Tendance Coatesy

Left Socialist Blog

Posts Tagged ‘Living Marxism

Spiked-on-Line and Stephen Potter: The Praxis of Lifemanship.

with 10 comments

Image result for Lifemanship potter

Spiked-on-Line’s Manual.

“Soros does not believe in the legitimacy of borders nor in the authority of national electorates. Consequently he feels entitled to influence and if possible direct the political destiny of societies all over the world. “

The Telegraph  Living Marxism (LM).

They claim that the headline of the Telegraph piece is an anti-Semitic trope: it says Soros is ‘backing secret plot to thwart Brexit.’ That’s anti-Semitic? That would be a more convincing argument if the Telegraph and others hadn’t also regularly written about other plots – of which there are many! – to overthrow the democratic vote for Brexit, including those that do not involve donations from billionaires who happen to be Jewish.

Brendan O’Neill. Spiked on Line.

Nick Timothy liked the story so much he re-tweeted it.

 Retweeted

 

The role of Spiked-on-Line in the hate campaign against Soros has received attention on the left for the simple reason that this group, with origins on the far-left, is now popping up all over the right wing (not to say far-right)  British press.

They are above all celebrated as “contrarians”.

Brendan O’Neill in particular.

Having left behind Marxism, Socialism and indeed any form of the left, the crew have found a new ‘look me up to’ in the works of Stephen Potter.

Potter (whose books, it goes without saying are on all serious leftists’ shelves) is best known for this,

It was the first of his series of books purporting to teach ploys for manipulating one’s associates, making them feel inferior and thus gaining the status of being one-up on them. From this book, the term “Gamesmanship” entered the English language. Potter said that he was introduced to the technique by C. E. M. Joad during a game of tennis in which Joad and Potter were struggling against two fit young students. Joad politely requested the students to state clearly whether a ball had landed in or out (when in truth it was so obviously out that they had not thought it necessary to say so). This nonplussed the students, who wondered if their sportsmanship was in question; they became so edgy that they lost the match.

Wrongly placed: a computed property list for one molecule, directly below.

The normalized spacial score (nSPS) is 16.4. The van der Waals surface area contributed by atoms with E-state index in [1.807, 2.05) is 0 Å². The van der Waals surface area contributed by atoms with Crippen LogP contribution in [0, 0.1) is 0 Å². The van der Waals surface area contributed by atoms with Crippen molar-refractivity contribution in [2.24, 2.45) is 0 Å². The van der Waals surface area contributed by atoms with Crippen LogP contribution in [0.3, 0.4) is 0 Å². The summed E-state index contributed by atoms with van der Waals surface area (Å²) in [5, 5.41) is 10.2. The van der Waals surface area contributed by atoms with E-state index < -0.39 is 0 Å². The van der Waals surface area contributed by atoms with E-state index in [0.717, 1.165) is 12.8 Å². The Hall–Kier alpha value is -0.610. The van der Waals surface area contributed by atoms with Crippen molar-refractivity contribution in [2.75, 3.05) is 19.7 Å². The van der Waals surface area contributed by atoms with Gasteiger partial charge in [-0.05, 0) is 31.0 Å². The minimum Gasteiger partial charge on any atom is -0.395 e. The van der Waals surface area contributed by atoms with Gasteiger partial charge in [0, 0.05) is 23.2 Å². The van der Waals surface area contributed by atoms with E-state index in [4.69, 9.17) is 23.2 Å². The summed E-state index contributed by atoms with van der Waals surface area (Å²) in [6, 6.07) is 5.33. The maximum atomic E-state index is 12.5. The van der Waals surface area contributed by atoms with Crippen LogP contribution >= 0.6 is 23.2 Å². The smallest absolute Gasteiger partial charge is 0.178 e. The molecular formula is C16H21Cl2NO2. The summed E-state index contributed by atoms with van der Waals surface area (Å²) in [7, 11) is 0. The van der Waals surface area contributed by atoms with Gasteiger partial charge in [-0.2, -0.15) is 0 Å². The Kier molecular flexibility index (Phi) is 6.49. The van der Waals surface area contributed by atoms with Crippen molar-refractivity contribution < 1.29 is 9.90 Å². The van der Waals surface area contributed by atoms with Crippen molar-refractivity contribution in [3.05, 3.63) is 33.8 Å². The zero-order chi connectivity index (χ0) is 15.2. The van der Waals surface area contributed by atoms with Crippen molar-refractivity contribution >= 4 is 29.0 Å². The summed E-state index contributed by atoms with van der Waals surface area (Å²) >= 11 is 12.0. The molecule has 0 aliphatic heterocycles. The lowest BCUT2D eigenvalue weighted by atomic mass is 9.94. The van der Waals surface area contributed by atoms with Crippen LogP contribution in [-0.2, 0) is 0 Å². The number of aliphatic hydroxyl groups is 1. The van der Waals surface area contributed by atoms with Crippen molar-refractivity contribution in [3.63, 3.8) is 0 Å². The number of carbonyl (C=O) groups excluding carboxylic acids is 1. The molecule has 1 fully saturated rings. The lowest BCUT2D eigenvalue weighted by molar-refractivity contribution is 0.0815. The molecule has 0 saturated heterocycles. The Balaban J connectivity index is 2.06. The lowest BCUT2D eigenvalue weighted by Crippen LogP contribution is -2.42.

But that is not the end of the method.

Sport is only one case of always being “one up” on your opponents.

The Master defined the objective, “How to be one up – how to make the other man feel that something has gone wrong, however slightly.” Or, if you “are not one up, you are one down”.

Rosie Bell once outlined a key aspect of  the Potter praxis:

In his series Lifemanship (1950)  Stephen Potter invented a reviewer called Hope-Tipping who, in order to make a splash, would take a writer to task for not doing something he was famous for,  e.g. accuse D H Lawrence of showing  a neglect of “the consciousness of sexual relationship, the male and female element in life”.   So Hope-Tipping would be severely disappointed with Irving Welsh’s lack of interest in Edinburgh’s low life and he would castigate Dick Francis for not drawing on his knowledge of horses and horse-racing

The advice for what Potter called “Newstatesmaning”, that is reviewing, is at the centre of Spiked on Line’s approach. Sitting down with a dog-eared copy of the book and its sequel, One-Upmanship: Being Some Account of the Activities and Teachings of the Lifemanship Correspondence College of One-Upness and Games Lifemastery (1952) the team can write any number of articles.

The New Statesman writer Jonn Elledge recently found a few, or rescued them from the waste bin,

The campaign against the so-called “Black Death” has exposed the liberals’ true agenda.

The misogyny of the Suffragettes.

The witch-hunting of Jack the Ripper

There is are tired and trusted techniques. A master stroke is “Yes, but not in the South”, which “with slight adjustments, will do for any argument about any place, if not about any person and render any of your opponents’ assertions suspect.

There has been much justified celebration this week of that historic enfranchisement of around 8.4million mainly middle-class women. Far less attention has been paid to the other victory for democracy in the 1918 Act – the granting of the vote to virtually all males aged over 21, which enfranchised some 5.6million working-class men for the first time.

That side of the Act does not fit the fashionable script, which depicts the democratic victory of February 1918 as a triumph for modern feminism.

Mick Hume Spiked on Line 7th of February 2018